VBA->JS: JavaScript data types (Concept)

Data types determine what can be done with the content in a variable. For example, Numbers can be manipulated arithmetically; Boolean is used to test a variable’s state: does it or does it not meet a specified criterium.

Two of the data types used in VBA are also found in JavaScript and are used in the same way: String and Boolean.

JavaScript also supports the numerical data type, but in contrast to VBA and most other programming languages there’s only the one: Number. It’s not broken down into various integer and decimal types that exist primarily to limit memory storage requirements. So no need to worry about whether the value you’re assigning to a variable will be Integer or Long, Single or Double! JavaScript just goes whole hog and gives you 64-bit double precision floating point…

Then there are three data types not used in VBA:Null, Undefined and Object. Some aspects of these will be a familiar, but on the whole these are new for those steeped in VBA and have to be learned. Here’s a short explanation:
Null: A variable is of data type Null when it has been set explicitly to the value null. In VBA the value Nothing is used where JavaScript (and C#) use null. It is used with objects (as opposed to numbers, strings or boolean values). One big difference with null in JavaScript is that an object that has had no content yet assigned to it will not be null (or Nothing); instead, it will evaluate to Undefined
Undefined: The value undefined is returned when no content has been assigned to a variable. This is different from VBA, where an unassigned object variable returns Nothing, a number returns 0 (zero) and a string returns an empty string (”).
Object: Now we’re getting into complex territory and you need to put on your thinking cap. Objects in JavaScript aren’t simply a data type: Objects are the very basis of JavaScript.

When working in VBA the Office application provides objects that represent the host Application, its file (whether a Workbook, a Slide Show, or a Document), methods for working with the application and file, and properties that describe them, many of which themselves return an object with its own methods and properties. We’re all familiar with and work with these rich APIs. For advanced projects developers can create their own objects, methods and properties, using classes, but this is probably more the exception than the rule for those programming with VBA.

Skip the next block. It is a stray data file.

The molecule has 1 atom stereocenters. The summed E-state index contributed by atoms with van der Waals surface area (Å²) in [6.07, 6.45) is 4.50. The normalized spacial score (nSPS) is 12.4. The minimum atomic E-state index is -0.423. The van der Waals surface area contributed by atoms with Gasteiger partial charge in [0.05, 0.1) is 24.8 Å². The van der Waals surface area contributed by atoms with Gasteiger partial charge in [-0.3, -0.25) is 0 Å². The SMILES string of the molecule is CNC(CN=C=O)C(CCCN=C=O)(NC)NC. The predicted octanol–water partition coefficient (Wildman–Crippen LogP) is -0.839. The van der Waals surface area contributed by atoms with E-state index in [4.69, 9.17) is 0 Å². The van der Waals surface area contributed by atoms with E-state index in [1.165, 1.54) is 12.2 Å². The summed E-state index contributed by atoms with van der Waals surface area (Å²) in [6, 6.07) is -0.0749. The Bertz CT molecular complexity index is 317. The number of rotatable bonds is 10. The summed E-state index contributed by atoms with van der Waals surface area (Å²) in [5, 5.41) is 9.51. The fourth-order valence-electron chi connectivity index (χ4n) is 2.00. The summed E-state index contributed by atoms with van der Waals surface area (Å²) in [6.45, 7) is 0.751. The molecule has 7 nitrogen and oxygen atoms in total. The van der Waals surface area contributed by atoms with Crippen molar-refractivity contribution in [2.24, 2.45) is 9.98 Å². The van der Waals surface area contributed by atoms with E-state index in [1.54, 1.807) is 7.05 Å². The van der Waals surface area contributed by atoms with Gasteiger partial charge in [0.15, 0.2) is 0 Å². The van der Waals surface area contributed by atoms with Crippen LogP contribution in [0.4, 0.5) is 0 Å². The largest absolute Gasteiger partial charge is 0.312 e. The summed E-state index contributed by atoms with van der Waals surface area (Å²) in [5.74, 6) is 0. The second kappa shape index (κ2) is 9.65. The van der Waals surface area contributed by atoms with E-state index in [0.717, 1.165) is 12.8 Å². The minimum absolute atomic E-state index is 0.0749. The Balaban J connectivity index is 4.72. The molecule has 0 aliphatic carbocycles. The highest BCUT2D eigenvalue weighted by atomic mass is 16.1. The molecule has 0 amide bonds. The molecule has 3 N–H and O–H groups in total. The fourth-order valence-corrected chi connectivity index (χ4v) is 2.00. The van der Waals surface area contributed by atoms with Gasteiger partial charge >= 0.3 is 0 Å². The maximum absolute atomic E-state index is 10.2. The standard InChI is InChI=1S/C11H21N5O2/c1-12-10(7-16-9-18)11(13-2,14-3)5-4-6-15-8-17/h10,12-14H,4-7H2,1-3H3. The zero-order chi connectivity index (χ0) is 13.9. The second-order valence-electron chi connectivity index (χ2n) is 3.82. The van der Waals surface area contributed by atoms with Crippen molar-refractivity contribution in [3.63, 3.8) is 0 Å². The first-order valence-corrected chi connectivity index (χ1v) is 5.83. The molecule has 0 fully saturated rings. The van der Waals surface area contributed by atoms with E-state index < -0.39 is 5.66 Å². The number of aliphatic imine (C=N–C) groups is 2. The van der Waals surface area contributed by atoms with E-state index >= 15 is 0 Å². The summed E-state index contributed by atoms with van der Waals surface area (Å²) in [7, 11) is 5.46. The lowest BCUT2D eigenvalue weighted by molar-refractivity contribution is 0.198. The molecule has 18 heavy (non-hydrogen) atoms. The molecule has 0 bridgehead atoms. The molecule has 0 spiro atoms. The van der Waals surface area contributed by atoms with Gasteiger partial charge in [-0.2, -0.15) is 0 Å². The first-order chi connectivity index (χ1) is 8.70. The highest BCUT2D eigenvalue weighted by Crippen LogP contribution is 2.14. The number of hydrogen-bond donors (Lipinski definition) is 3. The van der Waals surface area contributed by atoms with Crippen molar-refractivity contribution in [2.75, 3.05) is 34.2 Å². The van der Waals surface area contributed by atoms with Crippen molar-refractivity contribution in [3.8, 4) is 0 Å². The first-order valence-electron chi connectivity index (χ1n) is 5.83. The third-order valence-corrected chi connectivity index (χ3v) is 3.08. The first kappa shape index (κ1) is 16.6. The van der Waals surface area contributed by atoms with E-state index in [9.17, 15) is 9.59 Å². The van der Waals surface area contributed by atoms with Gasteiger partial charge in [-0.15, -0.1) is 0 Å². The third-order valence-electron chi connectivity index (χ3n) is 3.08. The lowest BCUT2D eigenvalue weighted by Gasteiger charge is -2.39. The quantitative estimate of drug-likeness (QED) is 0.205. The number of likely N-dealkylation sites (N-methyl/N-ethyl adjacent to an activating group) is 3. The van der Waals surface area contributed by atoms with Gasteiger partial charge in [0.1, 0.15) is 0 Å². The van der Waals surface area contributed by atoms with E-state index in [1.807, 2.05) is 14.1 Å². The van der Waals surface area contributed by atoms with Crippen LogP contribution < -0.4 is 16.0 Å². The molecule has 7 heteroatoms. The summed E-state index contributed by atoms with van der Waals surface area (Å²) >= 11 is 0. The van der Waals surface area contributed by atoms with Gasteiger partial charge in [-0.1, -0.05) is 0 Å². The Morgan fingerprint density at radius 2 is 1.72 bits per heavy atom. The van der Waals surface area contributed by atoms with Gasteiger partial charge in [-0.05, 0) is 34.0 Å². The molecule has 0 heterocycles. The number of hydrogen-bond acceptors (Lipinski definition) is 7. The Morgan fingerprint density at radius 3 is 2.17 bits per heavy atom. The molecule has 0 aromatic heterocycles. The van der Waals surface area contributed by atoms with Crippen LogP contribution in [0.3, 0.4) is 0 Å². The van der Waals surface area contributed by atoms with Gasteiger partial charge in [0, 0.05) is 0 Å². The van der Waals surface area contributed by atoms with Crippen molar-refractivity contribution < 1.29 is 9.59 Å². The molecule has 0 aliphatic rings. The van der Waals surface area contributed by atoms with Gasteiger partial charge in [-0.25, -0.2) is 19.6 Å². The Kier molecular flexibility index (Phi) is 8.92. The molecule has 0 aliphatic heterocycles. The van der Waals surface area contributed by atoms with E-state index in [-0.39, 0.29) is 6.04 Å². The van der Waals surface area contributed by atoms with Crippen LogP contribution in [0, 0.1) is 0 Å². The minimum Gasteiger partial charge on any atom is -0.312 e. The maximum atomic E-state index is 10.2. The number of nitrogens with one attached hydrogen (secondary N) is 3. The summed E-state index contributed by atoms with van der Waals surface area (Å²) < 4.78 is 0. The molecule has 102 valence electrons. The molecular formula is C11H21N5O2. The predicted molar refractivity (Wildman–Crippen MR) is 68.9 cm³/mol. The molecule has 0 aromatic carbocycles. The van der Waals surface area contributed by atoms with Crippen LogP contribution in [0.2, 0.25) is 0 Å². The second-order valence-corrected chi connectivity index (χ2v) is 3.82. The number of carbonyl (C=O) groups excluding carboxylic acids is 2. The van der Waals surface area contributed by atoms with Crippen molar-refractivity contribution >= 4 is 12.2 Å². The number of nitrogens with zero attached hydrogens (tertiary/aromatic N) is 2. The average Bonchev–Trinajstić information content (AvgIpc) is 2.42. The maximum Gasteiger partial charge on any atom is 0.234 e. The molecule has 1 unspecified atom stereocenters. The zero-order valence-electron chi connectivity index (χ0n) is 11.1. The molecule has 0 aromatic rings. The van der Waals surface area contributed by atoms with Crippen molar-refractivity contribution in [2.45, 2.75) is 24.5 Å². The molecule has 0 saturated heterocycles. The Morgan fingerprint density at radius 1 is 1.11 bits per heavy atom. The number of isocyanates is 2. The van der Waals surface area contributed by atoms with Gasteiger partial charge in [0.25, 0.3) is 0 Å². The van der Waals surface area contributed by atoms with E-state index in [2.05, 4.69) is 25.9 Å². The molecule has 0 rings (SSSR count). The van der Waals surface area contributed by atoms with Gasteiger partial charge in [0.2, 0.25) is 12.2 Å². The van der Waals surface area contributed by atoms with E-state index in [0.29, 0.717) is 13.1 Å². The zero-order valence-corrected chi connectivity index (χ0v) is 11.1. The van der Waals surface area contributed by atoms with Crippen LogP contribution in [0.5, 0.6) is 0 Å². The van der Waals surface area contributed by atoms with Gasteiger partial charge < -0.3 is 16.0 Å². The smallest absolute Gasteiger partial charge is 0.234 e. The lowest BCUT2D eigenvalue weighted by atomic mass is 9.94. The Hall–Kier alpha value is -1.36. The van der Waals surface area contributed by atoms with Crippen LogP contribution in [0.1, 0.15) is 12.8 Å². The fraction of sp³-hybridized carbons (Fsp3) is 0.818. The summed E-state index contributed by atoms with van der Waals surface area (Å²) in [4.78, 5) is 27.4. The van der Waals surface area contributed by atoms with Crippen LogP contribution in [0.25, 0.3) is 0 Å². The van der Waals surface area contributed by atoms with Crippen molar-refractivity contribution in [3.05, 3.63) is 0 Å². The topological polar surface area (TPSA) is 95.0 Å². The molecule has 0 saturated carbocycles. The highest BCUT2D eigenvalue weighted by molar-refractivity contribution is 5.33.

This makes sense for VBA because it runs inside a host application and is mainly used to extend that application and its content. The situation is somewhat different for programming languages such as C# or VB.Net that are used to create entire applications. Such applications are built around developer-defined classes and their objects, properties and methods.

JavaScript works more like VBA in that it runs in a host environment (usually a web browser) and can (and usually does) work with the web page hosted by the browser. In contrast to VBA, however, JavaScript cannot primarily control the browser or the environment in which the browser is running (security considerations). Its focus is mainly on the document (web page) and functionality running behind the scenes. For example, it can communicate with a database or a web service.

(So how do Web Add-ins fit into this? Web Add-ins run in an html document inside a browser window control, hosted in a custom task pane inside the Office application <whew>. The Web Add-in’s JavaScript can control both the html document and, as far as the Office APIs permit, the Office document hosted by the Office application.)

For such tasks, the developer uses Objects. But unlike Objects in other programming languages, such as VB.NET or C# where Object instances are created from classes, JavaScript Objects “just are” – JavaScript does not use the concept of classes. Objects are very powerful, but a bit “slippery” and take careful management. If you wish to delve more deeply into the topic, you’ll want to research it in JavaScript documentation and tutorials.

Since variables can’t be strongly typed it can happen that at any particular moment a variable could contain information of a different data type than was held previously. So you may want to check what data type is a variable’s content is. For this, JavaScript provides the typeof method:

var n = 3;
typeof n; //returns number
n = "alpha";
typeof n; //returns string

JavaScript, like VBA, provides some useful, basic functionality in the form of properties and methods for each of these datatypes, which can be called on a variable containing a value of the data type. This will be the topic of my next post.

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